For some more involved structured content, Miles can use his new phone app where citizens of New York send their requests. Here you will find about 15 or so special missions that often feature unique mechanics or special circumstances, without much story; it’s just helping the people of the city. There are also a couple of proper side-mission chains, but they are very few in number. If it's combat you're after, there are enemy bases that need clearing - though they are basic one-room facilities/construction sites. And for even more repeatable content, the random street crimes are back, from vehicle hijackings to robberies. In all, Miles Morales features many of the same activity types as the last game. Players can also go through the story again on New Game+ on different difficulty levels and with a few skills that are locked only for that mode.
Although it's well known that this title is being used as a showcase for the upcoming PlayStation 5 console, we reviewed it on a base PS4 as the game is also available there. And as such, we've encountered a few performance issues with the title that's clearly geared towards the next generation. On the one hand, the game looks quite good most of the time, with excellent details on Miles' suits, same excellent animations, nice lighting effects, and good level of destruction detail. The developers also managed to eliminate loading screens once you're in the game, whether starting a mission or entering an enemy compound. The game even manages to reach 60 fps on many occasions.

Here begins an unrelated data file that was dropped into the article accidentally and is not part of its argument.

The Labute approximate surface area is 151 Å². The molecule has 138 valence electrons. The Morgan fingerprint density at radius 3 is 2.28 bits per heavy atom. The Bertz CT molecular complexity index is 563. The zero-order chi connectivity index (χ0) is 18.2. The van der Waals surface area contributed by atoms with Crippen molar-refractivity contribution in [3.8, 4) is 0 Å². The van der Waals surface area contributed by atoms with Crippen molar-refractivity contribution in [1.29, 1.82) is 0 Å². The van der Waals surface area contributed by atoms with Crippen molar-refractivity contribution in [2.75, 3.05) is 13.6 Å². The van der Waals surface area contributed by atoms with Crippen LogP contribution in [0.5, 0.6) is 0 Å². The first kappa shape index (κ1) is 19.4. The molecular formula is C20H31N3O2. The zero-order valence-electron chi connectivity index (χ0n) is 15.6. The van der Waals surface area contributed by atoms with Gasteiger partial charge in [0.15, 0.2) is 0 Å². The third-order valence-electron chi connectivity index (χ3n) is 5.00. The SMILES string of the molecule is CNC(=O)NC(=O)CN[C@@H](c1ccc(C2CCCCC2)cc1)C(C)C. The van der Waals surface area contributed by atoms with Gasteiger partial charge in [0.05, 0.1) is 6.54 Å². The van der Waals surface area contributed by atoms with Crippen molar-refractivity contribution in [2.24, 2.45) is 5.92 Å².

On the other hand though, there are a lot of hiccups that occur. That 60 fps performance is often short-lived, and the game has a very unsteady framerate throughout, including in cutscenes. Occasionally, it even dips below 30 fps, especially with a lot of action and effects on screen, which can be distracting. When rotating the camera quickly there can be some motion blur, and when traversing rapidly through the city, texture streaming is noticeable when you arrive at your destination and the assets are still low quality.
Marvel's Spider-Man: Miles Morales is an enjoyable action adventure that uses many of the same elements of its predecessor to tell a new story. That story is worthwhile, with exciting moments and good characters, even if some of the narrative direction is a bit cliché. The combat and stealth will be very familiar to any returning fans, as well as all of the open world activities. The game's performance is rather shaky on a base model PS4, and can hopefully be improved and not left behind, even if this is one of the flagship PS5 titles. Fans and newcomers alike should enjoy this new standalone adventure of Spider-man, which delivers the same great gameplay at a lower price tag and a more streamlined approach.
A digital code was provided by the publisher for the purposes of this review.